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GIRL IN A SWING (director/writer: Gordon Hessler; screenwriter: from the novel by Richard Adams; cinematographer: Claus Loof ; editor: Robert Gordon ; music: Carl Davis; cast: Meg Tilly (Karin Foster), Rupert Frazier (Alan Desland), Nicholas LePrevost (Vicar), Elspet Gray (Mrs. Desland), Lorna Heilbron (Flick), Claire Shepherd (Angela), Jean Boht (Mrs. Taswell), Lynsey Baxter (Barbara), Sophie Thursfield (Deidre); Runtime: 119; MPAA Rating: R; producer: Just Betzer; HBO Video; 1988-USA/UK)
“There are many eerie scare scenes.”

Reviewed by Dennis Schwartz

It’s based on the 1980 novel by Richard Adams. The German-born filmmaker Gordon Hessler(“Pray for Death”/”Rage of Honor”/”The Golden Voyage of Sinbad“) shoots the ghost film in Denmark. After a slow build-up there are many eerie scare scenes. What the film never does is clear things up about all the supernatural.

It bombed at the box-office.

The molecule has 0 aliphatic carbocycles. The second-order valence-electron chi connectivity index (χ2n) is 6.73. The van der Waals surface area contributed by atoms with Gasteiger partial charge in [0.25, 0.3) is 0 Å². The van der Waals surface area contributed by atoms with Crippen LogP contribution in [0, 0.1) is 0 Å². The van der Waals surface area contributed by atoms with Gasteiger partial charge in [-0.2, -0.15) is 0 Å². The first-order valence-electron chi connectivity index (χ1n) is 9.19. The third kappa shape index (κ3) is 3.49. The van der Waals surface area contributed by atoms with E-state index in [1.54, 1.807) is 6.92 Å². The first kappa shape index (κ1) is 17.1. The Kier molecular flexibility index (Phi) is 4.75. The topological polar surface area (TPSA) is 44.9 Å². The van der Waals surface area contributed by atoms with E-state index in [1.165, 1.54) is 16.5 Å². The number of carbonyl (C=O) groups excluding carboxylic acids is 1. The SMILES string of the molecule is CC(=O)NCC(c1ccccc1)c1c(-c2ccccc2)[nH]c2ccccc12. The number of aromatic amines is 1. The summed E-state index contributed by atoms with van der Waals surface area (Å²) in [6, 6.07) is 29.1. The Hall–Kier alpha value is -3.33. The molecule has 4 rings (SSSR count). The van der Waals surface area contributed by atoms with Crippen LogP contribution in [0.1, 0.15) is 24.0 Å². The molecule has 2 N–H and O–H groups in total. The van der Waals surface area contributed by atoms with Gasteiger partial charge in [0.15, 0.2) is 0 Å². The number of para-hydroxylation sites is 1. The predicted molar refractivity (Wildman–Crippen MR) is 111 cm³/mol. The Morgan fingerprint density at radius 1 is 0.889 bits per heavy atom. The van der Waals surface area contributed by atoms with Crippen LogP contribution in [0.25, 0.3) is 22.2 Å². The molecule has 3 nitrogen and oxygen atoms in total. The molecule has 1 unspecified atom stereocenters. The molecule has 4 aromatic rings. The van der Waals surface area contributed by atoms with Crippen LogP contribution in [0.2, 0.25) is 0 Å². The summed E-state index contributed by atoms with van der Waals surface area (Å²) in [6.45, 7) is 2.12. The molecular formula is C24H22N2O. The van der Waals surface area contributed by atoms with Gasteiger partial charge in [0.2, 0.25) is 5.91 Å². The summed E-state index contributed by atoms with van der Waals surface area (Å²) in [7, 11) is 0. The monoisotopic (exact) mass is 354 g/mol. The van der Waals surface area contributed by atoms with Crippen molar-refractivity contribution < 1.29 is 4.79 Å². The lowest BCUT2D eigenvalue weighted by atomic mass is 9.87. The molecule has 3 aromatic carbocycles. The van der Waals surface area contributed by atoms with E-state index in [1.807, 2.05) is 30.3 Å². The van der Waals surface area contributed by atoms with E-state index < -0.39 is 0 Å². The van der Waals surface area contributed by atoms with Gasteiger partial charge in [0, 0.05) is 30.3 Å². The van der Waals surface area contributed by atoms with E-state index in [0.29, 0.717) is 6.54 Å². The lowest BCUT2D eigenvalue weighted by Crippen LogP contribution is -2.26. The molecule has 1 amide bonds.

The title refers to a rare ceramic sculpture, that the damaged goods heroine bids on at an auction.

The wealthy uptight prissy English antique dealer Alan Desland (Rupert Frazer), whileinCopenhagen on a business trip, falls for the mysterious German secretary Karin Foster (Meg Tilly), who acts as his translator. He marries her in Florida, but is too repressed to consumate the marriage. In London, where they reside, bad things from his wife’s past surface, such as a whimpering child magically coming into view, her regular panic attacks, her hallucinations, and, if you can believe, a throw pillow turns into a stuffed turtle. Hubby tries to find a way to help her and thereby save their troubled marriage.

For clues to what the hell is going on, the viewer has to think of Hitchcock’s much superior Rebecca (1940). That film also starred a neurotic heroine battling with dark secrets. The impenetrable plot is unfortunately never resolved here. That leaves us with a disappointing but watchable film. One that should have been better.


Dennis Schwartz: “Ozus’ World Movie Reviews”